Control, Joy Division, Ian Curtis and Anton Corbijn

Posted:
in AppleOutsider edited January 2014




I saw the movie Control this weekend.



I was an early fan of Joy Division with the help of the New Musical Express, college radio and 3rd Street Jazz down in Philly. I as many other Americans didn't get a chance to see them because on the very day before they were to fly to the states, lead singer Ian Curtis hung himself.



In many ways, much like other rock stars who's lives were cut short, he became a legend in the post-punk 80's. Do not label them, they were unique, in no way were they "New Wave". Their music has a timeless quality to it. Their music was haunting, exhilarating and even poignant. Ian's words revealed much about his struggle for control of his loves, life and fame too.



I wasn't expecting this movie to be so good. Most rock movie biographies never work. Anton Corbijn must have known this too. He had known Ian and the band from the beginning and had always wanted to create a film that would justify Joy Division's and Ian Curtis' place in musical history. With the help of Ian's wife they succeeded in my opinion in making one of the best films of this genre yet (with Sid & Nancy and The Doors not too far behind).



Whether you are a fan or not the directing is well done, the music is so real (all actors of the band in the film played their own instruments) to the originals and Sam Riley's portrayal of Ian Curtis deserves any and all accolades.



Worth it, see it...dance, dance, dance to the radio!



Official Control website.



Joy Division's first television appearance.



Anton Corbijn's web site.

Comments

  • Reply 1 of 5
    Quote:
    Originally Posted by tonton View Post


    Much better than 24 Hour Party People, then... not to say that was a bad movie... just thought it could have been better...



    I was one of the musically ignorant who got into Joy Division through New Order... who I still kinda prefer, though I like the very early more Joy Division-ish New Order stuff the most, but yeah, Ian Curtis was an absolute pioneer.



    New Order was very good. But they became too mainstream (after Blue Monday). After I came back from college, broke up with my girlfriend, searched in vain for a real job while tackling a cocaine dependency (nothing serious looking back...my downfall was drinking) I listened to a lot of Joy Division, New Order and The Fall for months on end. I don't know whether it lifted me out of that depression or I just got sick of it all and turned over a new leaf.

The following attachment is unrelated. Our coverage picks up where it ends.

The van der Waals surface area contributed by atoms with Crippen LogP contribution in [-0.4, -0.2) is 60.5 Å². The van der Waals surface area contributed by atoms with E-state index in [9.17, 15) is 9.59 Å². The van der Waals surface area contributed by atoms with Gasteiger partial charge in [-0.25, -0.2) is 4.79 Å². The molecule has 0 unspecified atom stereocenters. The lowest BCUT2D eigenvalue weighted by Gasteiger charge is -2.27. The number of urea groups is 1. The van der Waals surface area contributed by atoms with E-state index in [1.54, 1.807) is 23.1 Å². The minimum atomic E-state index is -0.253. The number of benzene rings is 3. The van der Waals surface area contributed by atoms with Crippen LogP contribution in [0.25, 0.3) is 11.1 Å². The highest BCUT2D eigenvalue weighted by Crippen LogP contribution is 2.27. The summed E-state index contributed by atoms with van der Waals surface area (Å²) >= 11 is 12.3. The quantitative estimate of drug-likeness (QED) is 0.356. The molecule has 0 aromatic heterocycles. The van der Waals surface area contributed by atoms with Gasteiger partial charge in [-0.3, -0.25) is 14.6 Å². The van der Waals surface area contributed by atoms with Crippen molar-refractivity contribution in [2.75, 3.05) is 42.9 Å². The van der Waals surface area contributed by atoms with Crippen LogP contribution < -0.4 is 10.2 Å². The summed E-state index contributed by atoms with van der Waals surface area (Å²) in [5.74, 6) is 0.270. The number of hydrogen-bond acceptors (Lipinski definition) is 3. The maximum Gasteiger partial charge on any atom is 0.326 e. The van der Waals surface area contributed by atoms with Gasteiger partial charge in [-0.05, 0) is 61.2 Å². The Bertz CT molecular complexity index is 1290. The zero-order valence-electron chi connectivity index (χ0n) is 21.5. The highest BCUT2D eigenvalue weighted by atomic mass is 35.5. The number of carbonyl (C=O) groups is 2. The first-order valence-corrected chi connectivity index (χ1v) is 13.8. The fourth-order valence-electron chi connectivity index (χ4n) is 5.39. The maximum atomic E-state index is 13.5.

Jeez, maybe I was the first case of Emo...



    Anyway, seeing this movie brought me closer to why Curtis' downward spiral was so apparent yet no one (or himself) was able to step in to help him. If anything it gives one reason to believe that if you reach out there will be an open hand. I got one.



    Novelty (1978)



    When the people listen to you, don't you know it means a lot

    'Cause you've got to work so hard for everything you've got

    Can't rest on your laurels now - not when you've got none

    You'll find yourself in the gutter, right back where you came from



    Someone told me being in the know is the main thing

    We all need the security that belonging brings

    Can't stand on your own in these times against all the odds

    I don't want to act uncool like all the other sods



    You slap our backs and pretend you knew

    About all the things that we were gonna do

    What ya gonna do, what ya gonna do when it's over?



    You're all on your own now - don't you think that it's a shame